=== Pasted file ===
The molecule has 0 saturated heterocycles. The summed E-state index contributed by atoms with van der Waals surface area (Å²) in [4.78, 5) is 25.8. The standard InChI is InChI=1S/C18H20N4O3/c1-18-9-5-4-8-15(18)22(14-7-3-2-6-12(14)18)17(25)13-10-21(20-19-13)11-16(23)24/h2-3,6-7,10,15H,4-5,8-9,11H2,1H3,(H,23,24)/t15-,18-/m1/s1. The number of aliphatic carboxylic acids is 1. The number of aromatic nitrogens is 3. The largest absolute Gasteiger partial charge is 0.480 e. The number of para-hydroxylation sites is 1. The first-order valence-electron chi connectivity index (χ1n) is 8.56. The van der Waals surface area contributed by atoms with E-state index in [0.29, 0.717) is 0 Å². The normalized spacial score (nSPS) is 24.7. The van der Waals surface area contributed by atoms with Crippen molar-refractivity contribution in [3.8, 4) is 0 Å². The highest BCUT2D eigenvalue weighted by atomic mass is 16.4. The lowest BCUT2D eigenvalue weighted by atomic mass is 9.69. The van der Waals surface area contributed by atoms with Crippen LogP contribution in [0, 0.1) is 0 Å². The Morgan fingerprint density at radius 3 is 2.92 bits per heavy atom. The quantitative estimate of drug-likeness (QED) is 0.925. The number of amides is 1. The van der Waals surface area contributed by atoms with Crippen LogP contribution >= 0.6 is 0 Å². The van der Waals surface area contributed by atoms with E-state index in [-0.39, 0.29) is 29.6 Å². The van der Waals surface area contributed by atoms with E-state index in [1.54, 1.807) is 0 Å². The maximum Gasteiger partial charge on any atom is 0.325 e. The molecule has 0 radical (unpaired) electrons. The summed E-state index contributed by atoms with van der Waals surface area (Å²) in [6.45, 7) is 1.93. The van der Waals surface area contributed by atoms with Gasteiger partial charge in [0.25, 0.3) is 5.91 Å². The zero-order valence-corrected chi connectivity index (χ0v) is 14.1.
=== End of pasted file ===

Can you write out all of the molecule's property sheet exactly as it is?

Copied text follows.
The molecule has 0 saturated heterocycles. The summed E-state index contributed by atoms with van der Waals surface area (Å²) in [4.78, 5) is 25.8. The standard InChI is InChI=1S/C18H20N4O3/c1-18-9-5-4-8-15(18)22(14-7-3-2-6-12(14)18)17(25)13-10-21(20-19-13)11-16(23)24/h2-3,6-7,10,15H,4-5,8-9,11H2,1H3,(H,23,24)/t15-,18-/m1/s1. The number of aliphatic carboxylic acids is 1. The number of aromatic nitrogens is 3. The largest absolute Gasteiger partial charge is 0.480 e. The number of para-hydroxylation sites is 1. The first-order valence-electron chi connectivity index (χ1n) is 8.56. The van der Waals surface area contributed by atoms with E-state index in [0.29, 0.717) is 0 Å². The normalized spacial score (nSPS) is 24.7. The van der Waals surface area contributed by atoms with Crippen molar-refractivity contribution in [3.8, 4) is 0 Å². The highest BCUT2D eigenvalue weighted by atomic mass is 16.4. The lowest BCUT2D eigenvalue weighted by atomic mass is 9.69. The van der Waals surface area contributed by atoms with Crippen LogP contribution in [0, 0.1) is 0 Å². The Morgan fingerprint density at radius 3 is 2.92 bits per heavy atom. The quantitative estimate of drug-likeness (QED) is 0.925. The number of amides is 1. The van der Waals surface area contributed by atoms with Crippen LogP contribution >= 0.6 is 0 Å². The van der Waals surface area contributed by atoms with E-state index in [-0.39, 0.29) is 29.6 Å². The van der Waals surface area contributed by atoms with E-state index in [1.54, 1.807) is 0 Å². The maximum Gasteiger partial charge on any atom is 0.325 e. The molecule has 0 radical (unpaired) electrons. The summed E-state index contributed by atoms with van der Waals surface area (Å²) in [6.45, 7) is 1.93. The van der Waals surface area contributed by atoms with Gasteiger partial charge in [0.25, 0.3) is 5.91 Å². The zero-order valence-corrected chi connectivity index (χ0v) is 14.1.